House Passes Bill Banning Sanctions Relief Until Iran Pays Damages to U.S. Terror Victims

Patrick Goodenough | October 2, 2015 | 4:19am EDT
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Rep. Patrick Meehan, R-Pa., speaks about his Justice for Victims of Iranian Terrorism Act on the House floor, alongside a photo of U.S. Navy diver Robert Stethem, killed by Iranian-sponsored terrorists during a 1985 hijacking. (Image: YouTube)

( – In the face of a White House veto threat, the House of Representatives passed legislation Thursday preventing President Obama from lifting any sanctions on Iran until Tehran pays damages, already ordered by U.S. courts, to American victims of Iranian-sponsored terrorism.

“Until they pay these victims what they’re owed, let’s say no to Iran – not one cent,” Rep. Patrick Meehan (R-Pa.) said before the House passed his Justice for Victims of Iranian Terrorism Act by a 251-173 vote.

“We’re talking about Iranian-backed assassinations and bombings and attacks across the time zones – from Paris to Jerusalem to New York to Beirut to East Africa to Buenos Aires,” he said. “I say – not one cent.”

“These victims are United States citizens – they’re wives, brothers and sisters, children who hail from all across the nation,” Meehan added. “And they were killed in hijackings and suicide attacks and bombings – of buses and planes and buildings and embassies‎ and shopping malls and pizza parlors.”

Iran owes billions of dollars in court-awarded damages to the American victims of attacks ranging from the bombings of the U.S. Marine Barracks in Beirut in 1983 and Khobar Towers in Saudi Arabia in 1996, to suicide bombings in Israel and the murder of U.S. Navy diver Robert Stethem during a 1985 hijacking.

Damages worth more than $46 billion have been awarded, of which – according to the Congressional Research Service – some $43.5 billion remain unpaid, including $9 billion relating to the Marine Barracks bombing. The bill passed Thursday applies to court judgments delivered between March 2000 and May 2015.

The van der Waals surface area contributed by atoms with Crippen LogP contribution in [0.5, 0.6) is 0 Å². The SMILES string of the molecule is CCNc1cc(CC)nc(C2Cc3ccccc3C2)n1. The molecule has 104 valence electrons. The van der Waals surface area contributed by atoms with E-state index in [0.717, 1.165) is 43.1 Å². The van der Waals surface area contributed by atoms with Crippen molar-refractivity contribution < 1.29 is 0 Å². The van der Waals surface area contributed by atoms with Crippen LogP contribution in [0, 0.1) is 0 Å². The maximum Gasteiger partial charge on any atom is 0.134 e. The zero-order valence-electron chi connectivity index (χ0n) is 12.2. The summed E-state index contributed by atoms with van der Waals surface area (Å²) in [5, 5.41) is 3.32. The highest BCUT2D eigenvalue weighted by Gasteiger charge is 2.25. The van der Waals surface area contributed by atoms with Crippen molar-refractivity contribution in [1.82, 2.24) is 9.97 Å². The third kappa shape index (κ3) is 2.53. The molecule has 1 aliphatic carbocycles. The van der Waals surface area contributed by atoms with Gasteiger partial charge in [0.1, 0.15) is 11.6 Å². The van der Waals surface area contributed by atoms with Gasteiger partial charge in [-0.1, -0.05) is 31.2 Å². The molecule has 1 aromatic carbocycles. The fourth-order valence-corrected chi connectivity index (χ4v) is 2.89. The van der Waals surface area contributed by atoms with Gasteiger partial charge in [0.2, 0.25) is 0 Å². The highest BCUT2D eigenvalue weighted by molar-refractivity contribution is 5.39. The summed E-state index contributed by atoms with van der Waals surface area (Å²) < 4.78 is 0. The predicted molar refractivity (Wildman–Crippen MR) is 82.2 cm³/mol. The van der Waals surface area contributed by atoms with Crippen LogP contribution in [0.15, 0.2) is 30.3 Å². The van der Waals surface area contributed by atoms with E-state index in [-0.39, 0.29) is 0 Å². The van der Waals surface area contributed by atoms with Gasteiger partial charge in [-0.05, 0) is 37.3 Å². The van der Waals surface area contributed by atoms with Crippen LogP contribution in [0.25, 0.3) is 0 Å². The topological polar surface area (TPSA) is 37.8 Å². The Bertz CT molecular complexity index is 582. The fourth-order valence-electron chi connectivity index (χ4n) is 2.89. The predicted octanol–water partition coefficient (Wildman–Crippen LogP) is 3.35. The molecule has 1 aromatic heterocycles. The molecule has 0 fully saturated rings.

Under the Iran nuclear deal, the Joint Comprehensive Plan of Action (JCPOA), Iran is due receive around $100 billion as a result of sanctions relief in return for implementing steps which the administration says will prevent it from development a nuclear weapons capability.

The administration intentionally excluded non-nuclear issues – including terror-sponsorship and the fate of Americans imprisoned in Iran – from the JCPOA negotiations.

“The Obama administration during its negotiations with Iran did not seek for Iran to compensate the families of those whose lives were taken by Iranian terrorism despite these U.S. court judgments,” said House Foreign Affairs Committee chairman Rep. Ed Royce (R-Calif.).

“Iran will soon obtain $100 billion, approximately, in unfrozen assets, as well as immeasurable economic and financial benefits by escaping the sanctions regime and reintegrating in the global economy,” he said.

“Iran will get sanctions lifted, and American victims will still be out in the cold. That’s not right, so this legislation addresses this injustice.”

‘False hope’